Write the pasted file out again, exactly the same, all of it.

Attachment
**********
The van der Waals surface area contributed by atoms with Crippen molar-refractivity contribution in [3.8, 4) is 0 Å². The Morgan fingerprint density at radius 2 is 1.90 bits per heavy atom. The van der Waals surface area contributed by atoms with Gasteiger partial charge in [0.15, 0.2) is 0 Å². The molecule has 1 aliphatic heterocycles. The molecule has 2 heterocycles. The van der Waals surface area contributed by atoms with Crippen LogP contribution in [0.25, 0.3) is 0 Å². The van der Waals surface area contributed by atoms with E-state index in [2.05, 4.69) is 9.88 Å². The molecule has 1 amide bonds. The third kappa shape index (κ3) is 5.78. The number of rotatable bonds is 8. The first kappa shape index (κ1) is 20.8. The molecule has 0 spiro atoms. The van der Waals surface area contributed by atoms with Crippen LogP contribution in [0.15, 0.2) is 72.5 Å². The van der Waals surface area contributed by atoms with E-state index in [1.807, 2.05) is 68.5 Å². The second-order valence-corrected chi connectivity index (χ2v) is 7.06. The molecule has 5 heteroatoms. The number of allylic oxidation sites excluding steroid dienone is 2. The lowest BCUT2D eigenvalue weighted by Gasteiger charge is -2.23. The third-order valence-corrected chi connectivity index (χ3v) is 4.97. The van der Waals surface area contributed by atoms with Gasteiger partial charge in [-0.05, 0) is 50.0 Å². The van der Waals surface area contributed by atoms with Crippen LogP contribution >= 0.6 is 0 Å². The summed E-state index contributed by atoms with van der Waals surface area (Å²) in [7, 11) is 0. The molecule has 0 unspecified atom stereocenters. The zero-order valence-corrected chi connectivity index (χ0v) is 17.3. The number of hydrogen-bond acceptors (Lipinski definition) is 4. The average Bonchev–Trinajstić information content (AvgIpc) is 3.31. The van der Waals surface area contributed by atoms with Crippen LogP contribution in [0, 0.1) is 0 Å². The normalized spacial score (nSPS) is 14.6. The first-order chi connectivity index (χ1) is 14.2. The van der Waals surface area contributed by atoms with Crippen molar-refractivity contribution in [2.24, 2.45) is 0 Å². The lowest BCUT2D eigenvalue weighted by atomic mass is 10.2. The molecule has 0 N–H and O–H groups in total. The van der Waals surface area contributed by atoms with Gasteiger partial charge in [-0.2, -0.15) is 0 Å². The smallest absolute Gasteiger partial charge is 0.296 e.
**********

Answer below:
The van der Waals surface area contributed by atoms with Crippen molar-refractivity contribution in [3.8, 4) is 0 Å². The Morgan fingerprint density at radius 2 is 1.90 bits per heavy atom. The van der Waals surface area contributed by atoms with Gasteiger partial charge in [0.15, 0.2) is 0 Å². The molecule has 1 aliphatic heterocycles. The molecule has 2 heterocycles. The van der Waals surface area contributed by atoms with Crippen LogP contribution in [0.25, 0.3) is 0 Å². The van der Waals surface area contributed by atoms with E-state index in [2.05, 4.69) is 9.88 Å². The molecule has 1 amide bonds. The third kappa shape index (κ3) is 5.78. The number of rotatable bonds is 8. The first kappa shape index (κ1) is 20.8. The molecule has 0 spiro atoms. The van der Waals surface area contributed by atoms with Crippen LogP contribution in [0.15, 0.2) is 72.5 Å². The van der Waals surface area contributed by atoms with E-state index in [1.807, 2.05) is 68.5 Å². The second-order valence-corrected chi connectivity index (χ2v) is 7.06. The molecule has 5 heteroatoms. The number of allylic oxidation sites excluding steroid dienone is 2. The lowest BCUT2D eigenvalue weighted by Gasteiger charge is -2.23. The third-order valence-corrected chi connectivity index (χ3v) is 4.97. The van der Waals surface area contributed by atoms with Gasteiger partial charge in [-0.05, 0) is 50.0 Å². The van der Waals surface area contributed by atoms with Crippen LogP contribution >= 0.6 is 0 Å². The summed E-state index contributed by atoms with van der Waals surface area (Å²) in [7, 11) is 0. The molecule has 0 unspecified atom stereocenters. The zero-order valence-corrected chi connectivity index (χ0v) is 17.3. The number of hydrogen-bond acceptors (Lipinski definition) is 4. The average Bonchev–Trinajstić information content (AvgIpc) is 3.31. The van der Waals surface area contributed by atoms with Crippen LogP contribution in [0, 0.1) is 0 Å². The normalized spacial score (nSPS) is 14.6. The first-order chi connectivity index (χ1) is 14.2. The van der Waals surface area contributed by atoms with Crippen molar-refractivity contribution in [2.24, 2.45) is 0 Å². The lowest BCUT2D eigenvalue weighted by atomic mass is 10.2. The molecule has 0 N–H and O–H groups in total. The van der Waals surface area contributed by atoms with Gasteiger partial charge in [-0.2, -0.15) is 0 Å². The smallest absolute Gasteiger partial charge is 0.296 e.